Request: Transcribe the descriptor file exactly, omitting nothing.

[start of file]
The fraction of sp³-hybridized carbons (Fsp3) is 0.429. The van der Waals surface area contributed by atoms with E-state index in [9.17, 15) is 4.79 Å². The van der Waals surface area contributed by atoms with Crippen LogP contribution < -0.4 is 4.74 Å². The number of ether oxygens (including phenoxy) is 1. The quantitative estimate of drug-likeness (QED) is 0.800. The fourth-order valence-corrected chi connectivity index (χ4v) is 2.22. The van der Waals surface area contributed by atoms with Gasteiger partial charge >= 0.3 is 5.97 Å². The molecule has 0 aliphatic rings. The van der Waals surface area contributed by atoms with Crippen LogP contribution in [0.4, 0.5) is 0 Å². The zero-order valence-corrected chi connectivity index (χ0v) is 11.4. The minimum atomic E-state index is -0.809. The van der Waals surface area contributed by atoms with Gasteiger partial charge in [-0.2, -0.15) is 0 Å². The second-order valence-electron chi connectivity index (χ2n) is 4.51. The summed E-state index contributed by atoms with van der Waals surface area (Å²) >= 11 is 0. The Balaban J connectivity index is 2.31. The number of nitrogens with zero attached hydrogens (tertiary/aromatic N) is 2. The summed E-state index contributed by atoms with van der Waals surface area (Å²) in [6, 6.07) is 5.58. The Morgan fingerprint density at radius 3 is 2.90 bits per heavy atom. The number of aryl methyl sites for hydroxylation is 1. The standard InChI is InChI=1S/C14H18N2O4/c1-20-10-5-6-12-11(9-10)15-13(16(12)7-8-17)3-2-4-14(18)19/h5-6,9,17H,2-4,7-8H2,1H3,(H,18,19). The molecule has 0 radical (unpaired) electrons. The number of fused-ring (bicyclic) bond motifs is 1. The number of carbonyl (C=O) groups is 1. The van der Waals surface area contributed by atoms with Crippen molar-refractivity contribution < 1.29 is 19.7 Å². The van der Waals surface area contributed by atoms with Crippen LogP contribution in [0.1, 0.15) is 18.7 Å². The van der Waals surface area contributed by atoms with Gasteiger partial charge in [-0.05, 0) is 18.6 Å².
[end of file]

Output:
The fraction of sp³-hybridized carbons (Fsp3) is 0.429. The van der Waals surface area contributed by atoms with E-state index in [9.17, 15) is 4.79 Å². The van der Waals surface area contributed by atoms with Crippen LogP contribution < -0.4 is 4.74 Å². The number of ether oxygens (including phenoxy) is 1. The quantitative estimate of drug-likeness (QED) is 0.800. The fourth-order valence-corrected chi connectivity index (χ4v) is 2.22. The van der Waals surface area contributed by atoms with Gasteiger partial charge >= 0.3 is 5.97 Å². The molecule has 0 aliphatic rings. The van der Waals surface area contributed by atoms with Crippen LogP contribution in [0.4, 0.5) is 0 Å². The zero-order valence-corrected chi connectivity index (χ0v) is 11.4. The minimum atomic E-state index is -0.809. The van der Waals surface area contributed by atoms with Gasteiger partial charge in [-0.2, -0.15) is 0 Å². The second-order valence-electron chi connectivity index (χ2n) is 4.51. The summed E-state index contributed by atoms with van der Waals surface area (Å²) >= 11 is 0. The Balaban J connectivity index is 2.31. The number of nitrogens with zero attached hydrogens (tertiary/aromatic N) is 2. The summed E-state index contributed by atoms with van der Waals surface area (Å²) in [6, 6.07) is 5.58. The Morgan fingerprint density at radius 3 is 2.90 bits per heavy atom. The number of aryl methyl sites for hydroxylation is 1. The standard InChI is InChI=1S/C14H18N2O4/c1-20-10-5-6-12-11(9-10)15-13(16(12)7-8-17)3-2-4-14(18)19/h5-6,9,17H,2-4,7-8H2,1H3,(H,18,19). The molecule has 0 radical (unpaired) electrons. The number of fused-ring (bicyclic) bond motifs is 1. The number of carbonyl (C=O) groups is 1. The van der Waals surface area contributed by atoms with Crippen molar-refractivity contribution < 1.29 is 19.7 Å². The van der Waals surface area contributed by atoms with Crippen LogP contribution in [0.1, 0.15) is 18.7 Å². The van der Waals surface area contributed by atoms with Gasteiger partial charge in [-0.05, 0) is 18.6 Å².